●Gear box failure: The Gear box is generally composed of worm and worm gear, the worm is made of steel, the worm gear is generally plastic parts, and the most common problem is gear shaving, which is caused by improper gear materials or the low mechanical strength.
Key preventive measures:
●For the motor: Make sure the factory uses armature windings with qualified insulation grade. Optimize and monitor the welding process of the commutator.
●For the Gear box: Make sure the factory uses qualified plastic materials, strictly control the use of scraps and optimize and monitor the injection molding process of the gear.
By Patrick H. HAN
Currently the results of supplier audits, whether based on ISO9001 or IATF16949, are always “Pass” or “Fail”. The simple yes or no approach towards the quality management system (QMS) of automotive suppliers is not appropriate for the aftermarket.
The automotive aftermarket manufactures, with their vastly diversified organizations, production scales and product ranges, are markedly different than OEM suppliers. Their strengths, skills, and potential quality risks inherent with the product properties are also hugely different. A simple yes or no conclusion does not reflect their quality assurance capabilities, nor does it truly tell the difference in the competitive advantages or vulnerabilities among them.
A more reasonable approach is to set up a dynamic rating system for key elements of automotive aftermarket QMS, whereby a supplier’s quality assurance capability is systematically graded for its effective strength. With such a rating system, international buyers could then better understand an aftermarket supplier’s effective quality assurance strength and make appropriate decisions based on their requirement of supplier risk management.
The Alliance of Automotive Aftermarket Quality Assurance (AAAQA) is working on one such set of systematic rating standards applicable to the aftermarket for grading the aftermarket suppliers’ quality assurance capabilities.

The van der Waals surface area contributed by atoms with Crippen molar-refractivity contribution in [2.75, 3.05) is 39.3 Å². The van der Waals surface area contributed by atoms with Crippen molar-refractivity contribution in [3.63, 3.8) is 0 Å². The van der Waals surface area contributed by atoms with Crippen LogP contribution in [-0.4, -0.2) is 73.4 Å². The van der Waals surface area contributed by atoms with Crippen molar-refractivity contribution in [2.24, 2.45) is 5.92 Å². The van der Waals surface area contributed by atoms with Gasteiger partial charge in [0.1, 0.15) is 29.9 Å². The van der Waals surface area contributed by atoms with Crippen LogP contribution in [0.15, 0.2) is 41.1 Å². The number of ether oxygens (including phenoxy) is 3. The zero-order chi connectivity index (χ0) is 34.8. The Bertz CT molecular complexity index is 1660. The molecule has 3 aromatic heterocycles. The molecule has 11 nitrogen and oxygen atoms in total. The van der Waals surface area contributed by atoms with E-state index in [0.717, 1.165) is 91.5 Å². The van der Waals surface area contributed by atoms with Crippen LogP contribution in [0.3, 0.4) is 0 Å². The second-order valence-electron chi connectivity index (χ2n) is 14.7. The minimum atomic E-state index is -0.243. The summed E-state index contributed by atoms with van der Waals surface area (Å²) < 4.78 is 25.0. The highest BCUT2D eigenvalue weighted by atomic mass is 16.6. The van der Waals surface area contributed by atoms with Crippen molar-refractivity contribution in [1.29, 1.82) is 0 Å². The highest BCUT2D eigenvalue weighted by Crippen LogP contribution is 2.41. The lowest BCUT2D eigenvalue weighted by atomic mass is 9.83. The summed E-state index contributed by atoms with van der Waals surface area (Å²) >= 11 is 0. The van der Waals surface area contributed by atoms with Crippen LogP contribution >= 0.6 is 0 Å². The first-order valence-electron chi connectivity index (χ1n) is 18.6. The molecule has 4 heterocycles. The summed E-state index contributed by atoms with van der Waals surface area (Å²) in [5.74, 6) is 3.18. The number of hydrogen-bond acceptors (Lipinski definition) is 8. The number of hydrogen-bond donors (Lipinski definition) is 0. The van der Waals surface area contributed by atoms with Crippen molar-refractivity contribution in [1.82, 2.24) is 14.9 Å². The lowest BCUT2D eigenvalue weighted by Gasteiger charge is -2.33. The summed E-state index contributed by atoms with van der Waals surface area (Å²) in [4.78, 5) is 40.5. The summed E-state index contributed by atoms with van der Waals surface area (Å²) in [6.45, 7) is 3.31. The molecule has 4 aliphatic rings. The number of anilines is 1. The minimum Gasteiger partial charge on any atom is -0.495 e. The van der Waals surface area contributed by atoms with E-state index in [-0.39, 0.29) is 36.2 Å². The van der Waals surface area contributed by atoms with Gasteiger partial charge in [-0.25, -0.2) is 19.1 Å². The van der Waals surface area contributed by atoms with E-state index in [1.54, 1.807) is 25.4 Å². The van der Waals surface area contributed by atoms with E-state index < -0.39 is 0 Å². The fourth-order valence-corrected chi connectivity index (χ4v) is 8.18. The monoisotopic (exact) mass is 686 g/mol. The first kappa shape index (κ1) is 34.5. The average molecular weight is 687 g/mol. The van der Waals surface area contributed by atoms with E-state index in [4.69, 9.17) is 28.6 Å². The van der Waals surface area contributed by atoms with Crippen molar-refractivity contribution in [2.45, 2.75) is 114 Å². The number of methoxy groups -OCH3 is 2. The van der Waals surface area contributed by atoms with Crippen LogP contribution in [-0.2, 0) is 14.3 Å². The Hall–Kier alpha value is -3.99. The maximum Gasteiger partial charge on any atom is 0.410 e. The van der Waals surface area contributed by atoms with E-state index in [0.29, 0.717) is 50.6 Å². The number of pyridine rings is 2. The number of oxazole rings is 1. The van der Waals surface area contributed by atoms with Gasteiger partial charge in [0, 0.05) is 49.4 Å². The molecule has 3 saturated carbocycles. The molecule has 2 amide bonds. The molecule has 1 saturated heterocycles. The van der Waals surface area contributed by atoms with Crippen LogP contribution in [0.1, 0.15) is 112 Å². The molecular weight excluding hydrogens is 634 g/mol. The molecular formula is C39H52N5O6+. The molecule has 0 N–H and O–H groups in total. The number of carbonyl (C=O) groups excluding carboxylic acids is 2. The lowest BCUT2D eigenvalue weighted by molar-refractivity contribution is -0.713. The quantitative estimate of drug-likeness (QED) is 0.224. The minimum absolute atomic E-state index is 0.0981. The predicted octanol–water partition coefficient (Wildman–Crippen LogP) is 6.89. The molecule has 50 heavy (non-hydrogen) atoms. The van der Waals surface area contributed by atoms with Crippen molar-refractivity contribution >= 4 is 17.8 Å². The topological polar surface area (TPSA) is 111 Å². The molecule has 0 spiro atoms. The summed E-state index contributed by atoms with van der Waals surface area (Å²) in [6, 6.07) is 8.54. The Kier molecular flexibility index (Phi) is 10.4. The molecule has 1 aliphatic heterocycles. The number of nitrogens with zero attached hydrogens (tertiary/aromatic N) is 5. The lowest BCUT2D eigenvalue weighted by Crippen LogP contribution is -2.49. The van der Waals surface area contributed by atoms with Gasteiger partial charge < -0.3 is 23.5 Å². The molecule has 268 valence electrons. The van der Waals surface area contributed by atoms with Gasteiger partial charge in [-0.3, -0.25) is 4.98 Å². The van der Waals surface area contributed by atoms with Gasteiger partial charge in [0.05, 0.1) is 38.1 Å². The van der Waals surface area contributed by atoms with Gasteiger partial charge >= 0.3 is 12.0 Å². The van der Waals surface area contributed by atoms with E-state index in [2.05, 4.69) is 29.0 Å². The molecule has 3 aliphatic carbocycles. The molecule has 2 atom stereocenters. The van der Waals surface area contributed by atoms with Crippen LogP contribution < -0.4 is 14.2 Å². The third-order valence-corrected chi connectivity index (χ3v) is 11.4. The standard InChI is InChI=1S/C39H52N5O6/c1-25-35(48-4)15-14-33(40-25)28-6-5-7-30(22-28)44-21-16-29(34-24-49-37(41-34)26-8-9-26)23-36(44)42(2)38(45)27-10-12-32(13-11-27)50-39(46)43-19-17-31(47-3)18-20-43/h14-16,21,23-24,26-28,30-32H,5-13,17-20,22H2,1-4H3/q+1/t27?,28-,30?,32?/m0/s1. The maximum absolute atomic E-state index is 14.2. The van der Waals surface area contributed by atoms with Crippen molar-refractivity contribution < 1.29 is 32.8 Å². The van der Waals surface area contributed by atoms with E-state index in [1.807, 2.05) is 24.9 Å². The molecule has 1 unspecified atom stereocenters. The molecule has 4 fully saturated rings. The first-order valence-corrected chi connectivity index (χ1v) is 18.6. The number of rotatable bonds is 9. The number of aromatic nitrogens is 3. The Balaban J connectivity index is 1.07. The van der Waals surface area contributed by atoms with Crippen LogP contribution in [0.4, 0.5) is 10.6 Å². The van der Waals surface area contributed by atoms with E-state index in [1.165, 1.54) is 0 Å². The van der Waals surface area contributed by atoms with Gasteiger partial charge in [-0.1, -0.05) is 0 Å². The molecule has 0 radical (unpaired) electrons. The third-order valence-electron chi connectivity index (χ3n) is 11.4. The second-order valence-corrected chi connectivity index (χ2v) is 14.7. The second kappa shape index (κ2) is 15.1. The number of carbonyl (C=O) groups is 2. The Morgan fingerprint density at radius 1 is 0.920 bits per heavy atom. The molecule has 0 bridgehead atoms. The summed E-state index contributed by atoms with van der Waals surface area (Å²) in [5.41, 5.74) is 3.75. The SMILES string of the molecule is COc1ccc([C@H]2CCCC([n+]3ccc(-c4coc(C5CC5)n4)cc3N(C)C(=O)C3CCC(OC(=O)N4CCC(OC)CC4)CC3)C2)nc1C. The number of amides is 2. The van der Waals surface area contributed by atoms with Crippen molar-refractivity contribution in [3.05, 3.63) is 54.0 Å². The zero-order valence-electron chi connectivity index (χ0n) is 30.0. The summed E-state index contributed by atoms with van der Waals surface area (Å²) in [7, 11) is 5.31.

USD/RMB: 1: 6.63
For the global automotive industry, the Automotive QMS Standard (formerly ISO/TS16949, now IATF16949) has been successfully adopted by the OEM sectors, but there is a lack of unified and applicable standard for the diversified and challenging global aftermarket sector. As a result, International aftermarket buyers do not have any consistent standard to rely on for quality assurance of their aftermarket supply chains.
Shentou is working with a group of concerned stakeholders of the automotive aftermarket industry to develop a set of ISO9001-based QMS standards for the aftermarket and advocate their compliance through the Alliance of Automotive Aftermarket Quality Assurance (AAAQA). We are now inviting stakeholders of the aftermarket industry to join the effort.
A Project Initiation Event will be held during the Automechanika Shanghai 2017 in Shanghai, China, when the standards under development will be explained and comments from aftermarket stakeholders will also be solicited.
Send emails to email@example.com if you want to get involved in the project and/or plan to attend the event in Shanghai.
SHENTOU SUPPLY CHAIN MANAGEMENT CO. LTD. is a Shenzhen, China, based company serving international automotive clients in the implementation of their China strategies and programs. CHINA AUTOMOTIVE SUPPLIER QUALITY MANAGEMENT BRIEFING is a bi-monthly newsletter published by Shentou to address the specific and unique quality challenges and concerns international automotive companies face with suppliers in China. Comments are welcome at firstname.lastname@example.org. Click here to subscribe.